The young singer who recorded 'Money (That's What I Want)' went on, with Norman Whitfield, to co-write many of the most indelible songs in Motown history.
On February 4, 1967, just over six months short of his 50th birthday, John Lee's name appeared on the UK album chart for the first time, with 'House Of The Blues.'
The track had an easy swagger illustrated, as so often, by Reed’s lyrical harmonica playing,
The stirring ballad became the group's second Motown, and third overall, R&B No.1.
'I Don't Know What You've Got (But It's Got Me)' became Richard's last Top 20 R&B hit and featured a future superstar guitarist.
The Vee-Jay single entered the R&B chart on October 24, 1960 for the man Keith called a big model for the young Rolling Stones.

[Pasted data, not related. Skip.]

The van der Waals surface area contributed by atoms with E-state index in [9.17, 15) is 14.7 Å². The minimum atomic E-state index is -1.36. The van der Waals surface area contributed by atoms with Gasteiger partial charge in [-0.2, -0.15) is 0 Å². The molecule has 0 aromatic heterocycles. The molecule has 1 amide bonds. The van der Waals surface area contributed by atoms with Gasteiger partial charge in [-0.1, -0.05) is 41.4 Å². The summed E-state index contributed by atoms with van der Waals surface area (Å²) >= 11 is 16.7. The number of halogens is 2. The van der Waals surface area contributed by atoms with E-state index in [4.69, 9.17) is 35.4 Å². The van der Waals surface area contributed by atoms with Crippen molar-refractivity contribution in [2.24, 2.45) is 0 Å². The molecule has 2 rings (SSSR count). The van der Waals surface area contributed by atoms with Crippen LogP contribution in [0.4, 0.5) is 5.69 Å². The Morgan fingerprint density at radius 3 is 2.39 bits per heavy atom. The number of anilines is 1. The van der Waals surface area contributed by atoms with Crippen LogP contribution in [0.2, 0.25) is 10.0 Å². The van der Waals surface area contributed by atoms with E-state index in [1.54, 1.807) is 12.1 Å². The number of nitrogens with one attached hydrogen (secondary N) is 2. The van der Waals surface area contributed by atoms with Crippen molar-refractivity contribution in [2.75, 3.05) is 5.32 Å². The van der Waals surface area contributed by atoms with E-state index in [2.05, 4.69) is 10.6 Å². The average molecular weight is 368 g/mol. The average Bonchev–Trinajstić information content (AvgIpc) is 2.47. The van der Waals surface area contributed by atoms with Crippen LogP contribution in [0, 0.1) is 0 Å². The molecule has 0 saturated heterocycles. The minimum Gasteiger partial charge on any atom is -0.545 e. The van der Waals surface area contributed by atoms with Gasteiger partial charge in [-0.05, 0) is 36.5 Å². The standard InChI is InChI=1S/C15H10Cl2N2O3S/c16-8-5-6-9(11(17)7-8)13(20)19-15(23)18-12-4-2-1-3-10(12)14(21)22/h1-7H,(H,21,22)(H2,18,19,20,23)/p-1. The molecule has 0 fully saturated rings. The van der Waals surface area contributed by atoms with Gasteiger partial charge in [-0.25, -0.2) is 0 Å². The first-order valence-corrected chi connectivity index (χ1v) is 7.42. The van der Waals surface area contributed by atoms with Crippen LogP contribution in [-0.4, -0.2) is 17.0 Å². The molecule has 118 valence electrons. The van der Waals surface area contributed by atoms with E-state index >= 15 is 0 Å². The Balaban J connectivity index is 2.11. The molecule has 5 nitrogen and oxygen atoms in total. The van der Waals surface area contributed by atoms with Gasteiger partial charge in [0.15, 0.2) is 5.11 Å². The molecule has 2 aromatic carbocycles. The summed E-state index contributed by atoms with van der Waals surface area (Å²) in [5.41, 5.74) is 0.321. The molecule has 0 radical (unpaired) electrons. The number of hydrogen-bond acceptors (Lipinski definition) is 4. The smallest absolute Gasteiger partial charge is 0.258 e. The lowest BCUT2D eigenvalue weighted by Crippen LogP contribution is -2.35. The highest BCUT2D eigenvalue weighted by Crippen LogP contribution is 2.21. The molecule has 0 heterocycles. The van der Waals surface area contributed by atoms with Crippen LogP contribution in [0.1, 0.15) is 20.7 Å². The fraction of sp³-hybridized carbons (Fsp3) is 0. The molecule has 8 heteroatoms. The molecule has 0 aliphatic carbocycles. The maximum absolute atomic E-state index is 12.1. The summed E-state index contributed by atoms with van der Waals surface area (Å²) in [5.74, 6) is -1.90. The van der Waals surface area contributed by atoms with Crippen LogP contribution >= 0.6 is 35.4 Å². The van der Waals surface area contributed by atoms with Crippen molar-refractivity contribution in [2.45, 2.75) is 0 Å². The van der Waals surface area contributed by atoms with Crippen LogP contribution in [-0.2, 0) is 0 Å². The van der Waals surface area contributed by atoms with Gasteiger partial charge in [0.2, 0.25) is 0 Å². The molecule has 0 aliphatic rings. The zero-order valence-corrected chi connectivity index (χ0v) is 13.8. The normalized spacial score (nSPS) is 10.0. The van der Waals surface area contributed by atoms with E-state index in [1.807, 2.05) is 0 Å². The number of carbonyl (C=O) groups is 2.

The artist they called the first lady of Motown scored her first R&B No.1 with a Smokey Robinson co-write and production.
In 1964, one rock'n'roll original covered another, as Richard charted with 'Whole Lotta Shakin' Goin' On.'
One of the cornerstones of 20th century blues, Jimmy Reed, is anthologised on Mr. Luck: The Complete Vee-Jay Singles, released 4 August 2017.
Revered jazz drummer Louis Hayes has signed with Blue Note, and will release a tribute album to Horace Silver, with whom he played in the 1950s, in May.
To kick off the centennial celebrations of a blues titan's birth, the compilation Whiskey & Wimmen: John Lee Hooker’s Finest will be released on 31 March.
The great blues pianist Henry Gray is homeless as a result of the Louisiana floods, but the good news is there's a GoFundMe campaign where you can help.
John Mayall, Elvin Bishop, the partners in Malaco Records and a Mamie Smith classic will be among the inductees into the Blues Hall of Fame for 2016.